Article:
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Cpt, in Florida you can set up a booth at a gun show and as long as you are a private seller you can sit there and sell every gun you own. I don't think you're required to do any paperwork either...it's the same thing as selling your guns via an ad in the paper. Go Sunshine State!
 

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Cpt_Kirks said:
OK, dumb question:

Is swapping considered the same as selling? Not just personally built guns, but any guns? How much buying, selling and swapping can be done before you are considered an "unlicensed dealer"?
What would a jury say?:D
 

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loboslanding said:
Cpt, in Florida you can set up a booth at a gun show and as long as you are a private seller you can sit there and sell every gun you own. I don't think you're required to do any paperwork either...it's the same thing as selling your guns via an ad in the paper. Go Sunshine State!

Not in my paper Lobo the Lakeland "Ledger" doesn't allow any guns of any kind any more...guess who ownes the Ledger...Yep the NYT:mad: spit
 

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Well, the "liberal" WASHINGTON POST didn't used to allow gun ads either, then the "Moonie" paper, THE WASHINGTON TIMES, came into being and allowed guns ads. Guess what? THE WASHINGTON POST does, now, too. It has nothing to do with the "LAW," it has to do with "political correctness " and MONEY -- ie., advertising. "All politics is local."
 

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GWR1 said:
Well, the "liberal" WASHINGTON POST didn't used to allow gun ads either, then the "Moonie" paper, THE WASHINGTON TIMES, came into being and allowed guns ads. Guess what? THE WASHINGTON POST does, now, too. It has nothing to do with the "LAW," it has to do with "political correctness " and MONEY -- ie., advertising. "All politics is local."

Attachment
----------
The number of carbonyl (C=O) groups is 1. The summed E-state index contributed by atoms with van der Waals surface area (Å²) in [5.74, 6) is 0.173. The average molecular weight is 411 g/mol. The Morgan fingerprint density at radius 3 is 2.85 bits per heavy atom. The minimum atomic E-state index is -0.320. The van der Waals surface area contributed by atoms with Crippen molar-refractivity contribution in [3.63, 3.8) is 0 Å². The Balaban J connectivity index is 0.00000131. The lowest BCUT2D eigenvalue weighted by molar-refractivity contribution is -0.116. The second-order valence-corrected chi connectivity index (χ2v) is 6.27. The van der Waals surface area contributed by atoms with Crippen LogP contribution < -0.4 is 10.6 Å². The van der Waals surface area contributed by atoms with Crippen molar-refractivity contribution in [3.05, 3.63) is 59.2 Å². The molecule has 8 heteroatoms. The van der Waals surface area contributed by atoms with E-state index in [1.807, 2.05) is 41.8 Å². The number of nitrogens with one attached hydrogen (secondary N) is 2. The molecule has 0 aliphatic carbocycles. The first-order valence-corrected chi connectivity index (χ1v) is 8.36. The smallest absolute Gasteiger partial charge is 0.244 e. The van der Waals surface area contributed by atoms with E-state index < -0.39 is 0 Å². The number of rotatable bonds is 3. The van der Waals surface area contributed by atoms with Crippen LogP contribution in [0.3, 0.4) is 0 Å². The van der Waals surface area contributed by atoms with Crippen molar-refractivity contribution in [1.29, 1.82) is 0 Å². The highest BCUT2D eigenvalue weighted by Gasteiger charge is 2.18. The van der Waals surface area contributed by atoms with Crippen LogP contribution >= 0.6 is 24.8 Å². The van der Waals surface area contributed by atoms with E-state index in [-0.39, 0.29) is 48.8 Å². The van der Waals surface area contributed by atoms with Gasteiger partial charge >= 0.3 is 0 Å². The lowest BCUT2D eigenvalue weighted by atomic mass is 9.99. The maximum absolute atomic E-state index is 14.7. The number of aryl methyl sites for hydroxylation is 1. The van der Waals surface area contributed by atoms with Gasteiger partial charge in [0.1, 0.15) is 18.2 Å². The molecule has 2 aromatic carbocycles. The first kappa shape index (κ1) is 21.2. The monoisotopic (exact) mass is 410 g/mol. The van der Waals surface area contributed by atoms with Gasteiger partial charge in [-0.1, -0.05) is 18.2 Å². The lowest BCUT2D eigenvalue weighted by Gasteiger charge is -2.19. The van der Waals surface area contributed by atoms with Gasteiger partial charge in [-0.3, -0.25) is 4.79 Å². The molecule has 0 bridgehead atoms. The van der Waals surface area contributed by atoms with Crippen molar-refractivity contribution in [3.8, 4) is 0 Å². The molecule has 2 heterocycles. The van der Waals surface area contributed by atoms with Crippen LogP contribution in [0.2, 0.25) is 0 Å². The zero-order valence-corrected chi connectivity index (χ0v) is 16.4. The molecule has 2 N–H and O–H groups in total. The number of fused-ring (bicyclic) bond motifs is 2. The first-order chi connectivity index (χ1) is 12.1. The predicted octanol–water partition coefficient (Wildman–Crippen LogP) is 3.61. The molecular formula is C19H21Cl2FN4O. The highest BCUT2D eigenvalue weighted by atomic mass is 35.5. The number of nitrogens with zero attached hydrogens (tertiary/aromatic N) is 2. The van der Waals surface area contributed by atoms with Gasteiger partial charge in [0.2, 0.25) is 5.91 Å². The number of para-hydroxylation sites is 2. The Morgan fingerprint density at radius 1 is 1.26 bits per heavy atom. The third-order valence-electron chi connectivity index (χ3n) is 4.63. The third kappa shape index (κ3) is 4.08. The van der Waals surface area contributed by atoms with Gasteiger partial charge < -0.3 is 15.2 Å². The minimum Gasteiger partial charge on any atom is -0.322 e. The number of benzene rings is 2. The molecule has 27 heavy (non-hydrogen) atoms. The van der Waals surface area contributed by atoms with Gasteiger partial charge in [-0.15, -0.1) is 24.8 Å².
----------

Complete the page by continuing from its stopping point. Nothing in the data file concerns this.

Yep$, The ledger has no competion at all!
 

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Well, I live in Tennessee. Since Tennessee makes Florida look like the PRK as far as gun laws go, there shouldn't be any state issues.
 

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The real sticker in all of this is what is considered a Hobby, and what is considered a business. This issue also revolves around one's C & R collection. I have 12+ C & R weapons, and if I decided to sell them all, and use the money to buy a full auto 1919A4 for $14,000, then this would be considered a Hobby in my book. The problem is that you are at the mercy of the KGB controlled ATF and their lawyers/judges!!!
Gee, my first post (actually my 671st post), and I am already pissed off thinking about our mentally challenged lawyers pretending they are politicians and screwing this country up, big time!!!!!!!!!! LOL


loboslanding said:
Cpt, in Florida you can set up a booth at a gun show and as long as you are a private seller you can sit there and sell every gun you own. I don't think you're required to do any paperwork either...it's the same thing as selling your guns via an ad in the paper. Go Sunshine State!
 

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here we go :eek:

For what it is worth. :eek:

I looked in the federal firearms regulations reference guide (2005) under general questions and here is an answer on page 117


(A6) Dose the GCA prohibit anyone from making a handgun, shotgun or rifle?

With certain exceptions a firearm may be made by a nonlicensee provided it is not for sale and the maker is not prohibited from possessing firearms. However, a person is prohibited from assembling a non-sporting semi-automatic rifle or non-sporting shotgun from imported parts. In addition the making of an NFA firearm requires a tax payment and approval by the ATF. An application to make a machinegun will not be approved unless documentation is submitted showing that the firearm is being made for a federal or state agency

[18 U.S.C 922(o) and (r), 26 U.S.C. 5822, 27 CFR 478.39, 479.62 and 479.105]

This is typed directly out of the book with out changes or modifications unless caused by poor typing.

From what I read this says you can make it as long as it is not for sell. But that is just me. For those of you that want to argue this I just typed it out of the book that the ATF sent to me.
 

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The ATF has consistantly held that the home builder does not need any special serial numbers or markings and is exempt from excise tax as the weapon is for personal use. If at a later date the used personal weapon is to be transfered, the markings required would be the same as for a manufacturer; serial number, manufacturer name and location.
Here is a fairly recent classification letter (not mine, maybe EZFEED's?) that addresses many hot topics (building with ex-MG receiver pieces, making and selling home builds):